The now law NDAA for 2021 has a number of provisions including this one. If you are not aware, compassion fatigue is a real thing even for lawyers, more for defense counsel and SVC’s than prosecutors. If you have compassion fatigue that can adversely affect your court-room work as well as relationships with others in the court-martial process.
Congress wants the Secretary of Defense take a look at this issue.
SEC. 546. BRIEFING ON MENTAL HEALTH SUPPORT FOR VICARIOUS TRAUMA FOR CERTAIN PERSONNEL IN THE MILITARY JUSTICE SYSTEM.
(a) Briefing Required.–Not later than 180 days after the date of
the enactment of this Act, the Judge Advocates General of the Army, the
Navy, and the Air Force and the Staff Judge Advocate to the Commandant
of the Marine Corps shall jointly brief the Committees on Armed
Services of the Senate and the House of Representatives on the mental
health support for vicarious trauma provided to personnel in the
military justice system specified in subsection (b).
(b) Personnel.–The personnel specified in this subsection are the
(1) Court-martial convening authorities who are members of the
(2) Trial counsel.
(3) Defense counsel.
(4) Military judges.
(5) Special Victims’ Counsel.
(6) Military investigative personnel.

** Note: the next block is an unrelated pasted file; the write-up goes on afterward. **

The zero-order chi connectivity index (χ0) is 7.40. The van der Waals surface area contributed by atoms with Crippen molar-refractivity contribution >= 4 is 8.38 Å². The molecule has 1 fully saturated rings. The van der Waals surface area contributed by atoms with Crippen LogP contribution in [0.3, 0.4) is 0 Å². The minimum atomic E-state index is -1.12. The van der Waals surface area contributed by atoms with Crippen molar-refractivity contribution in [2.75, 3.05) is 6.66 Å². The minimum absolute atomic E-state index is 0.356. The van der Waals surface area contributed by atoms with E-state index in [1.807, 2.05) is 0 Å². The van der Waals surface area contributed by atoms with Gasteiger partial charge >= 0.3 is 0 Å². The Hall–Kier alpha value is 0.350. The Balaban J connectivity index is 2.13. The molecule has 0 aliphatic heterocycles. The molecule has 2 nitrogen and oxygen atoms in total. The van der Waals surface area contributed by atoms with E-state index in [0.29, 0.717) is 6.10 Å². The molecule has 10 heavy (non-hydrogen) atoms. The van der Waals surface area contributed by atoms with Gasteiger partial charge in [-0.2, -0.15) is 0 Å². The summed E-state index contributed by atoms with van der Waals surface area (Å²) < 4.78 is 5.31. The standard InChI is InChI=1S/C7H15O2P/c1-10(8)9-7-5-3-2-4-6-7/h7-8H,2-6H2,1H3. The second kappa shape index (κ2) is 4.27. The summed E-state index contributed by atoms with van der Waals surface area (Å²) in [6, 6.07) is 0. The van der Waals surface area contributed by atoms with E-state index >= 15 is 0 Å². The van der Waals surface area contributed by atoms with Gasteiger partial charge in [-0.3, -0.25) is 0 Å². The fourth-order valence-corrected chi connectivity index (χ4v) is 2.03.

(c) Elements.–The briefing required by subsection (a) shall
include the following:
(1) A description and assessment of the mental health support
for vicarious trauma provided to personnel in the military justice
system specified in subsection (b), including a description of the
support services available and the support services being used.
(2) A description and assessment of mechanisms to eliminate or
reduce stigma in the pursuit by such personnel of such mental
(3) An assessment of the feasibility and advisability of
providing such personnel with breaks between assignments or cases
as part of such mental health support in order to reduce the
effects of vicarious trauma.
(4) A description and assessment of the extent, if any, to
which duty of such personnel on particular types of cases, or in
particular caseloads, contributes to vicarious trauma, and of the
extent, if any, to which duty on such cases or caseloads has an
effect on retention of such personnel in the Armed Forces.
(5) A description of the extent, if any, to which such
personnel are screened or otherwise assessed for vicarious trauma
before discharge or release from the Armed Forces.
(6) Such other matters in connection with the provision of
mental health support for vicarious trauma to such personnel as the
Judge Advocates General and the Staff Judge Advocate jointly